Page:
A Q&A with Sarita Khemani, MD, about her podcast, Journey to Medicine, which features stories of medical school applicants' setbacks and successes.
Moises Gallegos, a Stanford emergency medicine physician, wrote a children's book for his son to celebrate his wife, a physician-mother.
In this Q&A, Stanford hospitalist Eric Strong discusses his YouTube channel, Strong Medicine, and his interest in medical education.
In this 1:2:1 podcast, host Paul Costello discusses disability, medicine and more with Peter Poullos, a Stanford radiologist.
A day in the life of Stephanie Chao, a Stanford pediatric surgeon, researcher and mother trying to live in the moment and balance the chaos.
Two scientists, who are married, team up in the lab to apply concepts from theoretical genetics to better understand health care fragmentation.
Stanford psychiatrist Shaili Jain chose to focus on trauma survivors after learning what happened to her father and grandparents in the 1940s.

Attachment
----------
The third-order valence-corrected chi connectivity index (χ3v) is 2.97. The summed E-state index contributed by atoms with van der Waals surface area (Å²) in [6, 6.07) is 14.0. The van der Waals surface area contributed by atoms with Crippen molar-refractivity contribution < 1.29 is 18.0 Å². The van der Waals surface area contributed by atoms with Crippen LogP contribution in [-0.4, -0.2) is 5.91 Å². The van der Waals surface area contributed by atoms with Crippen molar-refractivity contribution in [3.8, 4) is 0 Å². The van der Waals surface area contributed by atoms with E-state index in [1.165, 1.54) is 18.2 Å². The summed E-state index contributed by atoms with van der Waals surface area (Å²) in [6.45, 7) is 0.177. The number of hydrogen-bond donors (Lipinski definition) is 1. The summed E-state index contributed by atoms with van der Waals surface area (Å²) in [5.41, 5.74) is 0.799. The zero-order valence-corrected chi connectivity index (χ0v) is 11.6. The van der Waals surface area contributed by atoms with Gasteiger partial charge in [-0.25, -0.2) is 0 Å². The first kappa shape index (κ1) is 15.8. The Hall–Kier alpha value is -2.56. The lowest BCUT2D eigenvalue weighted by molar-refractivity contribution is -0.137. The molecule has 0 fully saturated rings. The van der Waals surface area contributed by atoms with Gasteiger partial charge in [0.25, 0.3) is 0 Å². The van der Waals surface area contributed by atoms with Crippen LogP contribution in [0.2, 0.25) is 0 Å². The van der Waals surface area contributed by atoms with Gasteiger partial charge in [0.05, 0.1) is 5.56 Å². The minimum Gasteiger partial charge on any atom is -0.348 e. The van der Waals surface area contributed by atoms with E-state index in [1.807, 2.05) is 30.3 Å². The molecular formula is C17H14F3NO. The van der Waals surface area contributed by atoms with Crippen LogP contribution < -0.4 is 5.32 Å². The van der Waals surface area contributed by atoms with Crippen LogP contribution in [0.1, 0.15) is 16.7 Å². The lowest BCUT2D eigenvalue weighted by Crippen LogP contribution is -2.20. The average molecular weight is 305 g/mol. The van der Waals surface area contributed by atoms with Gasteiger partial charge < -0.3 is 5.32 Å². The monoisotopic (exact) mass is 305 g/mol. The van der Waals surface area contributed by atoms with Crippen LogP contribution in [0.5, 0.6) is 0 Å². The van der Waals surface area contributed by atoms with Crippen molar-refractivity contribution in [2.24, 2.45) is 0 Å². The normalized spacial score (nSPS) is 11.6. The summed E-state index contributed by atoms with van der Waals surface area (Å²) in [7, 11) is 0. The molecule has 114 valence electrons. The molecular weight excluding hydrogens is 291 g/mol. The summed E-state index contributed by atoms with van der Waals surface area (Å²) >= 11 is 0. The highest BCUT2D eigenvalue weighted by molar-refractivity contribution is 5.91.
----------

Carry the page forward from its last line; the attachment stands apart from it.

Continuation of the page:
Errol Ozdalga explains the real-world physiology behind superhero powers, like Superman's super speed and Aquaman's ability to breathe underwater.
Should diseases be named after people? This first of a two-part series includes arguments to continue using medical eponyms.
In the Spotlight: Stanford fellow Jeffrey Bien reflects on his 15 minutes of Internet fame and his work as a cancer specialist in training.
Stanford researchers say they have identified five practices that doctors can implement to make more meaningful connections with patients.
This "In the Spotlight" features Jessica Gold, a pediatric hospitalist who lobbied to remove an obstacle to career advancement for physicians who are mothers.
In this Q&A, Stanford physicians Julie Parsonnet and her husband, Dean Winslow, discuss their months-long stay in Antarctica providing medical care.
Emergency medicine physicians practice communicating effectively with their colleagues by building a model helicopter out of Legos.
Laws ensure that anyone can receive needed care in an emergency department. A Stanford Medicine physician played a key role in refining those policies.
New research by Stanford Medicine clinicians and scientists aims to ensure that doctors know the right words to use in critical conversations.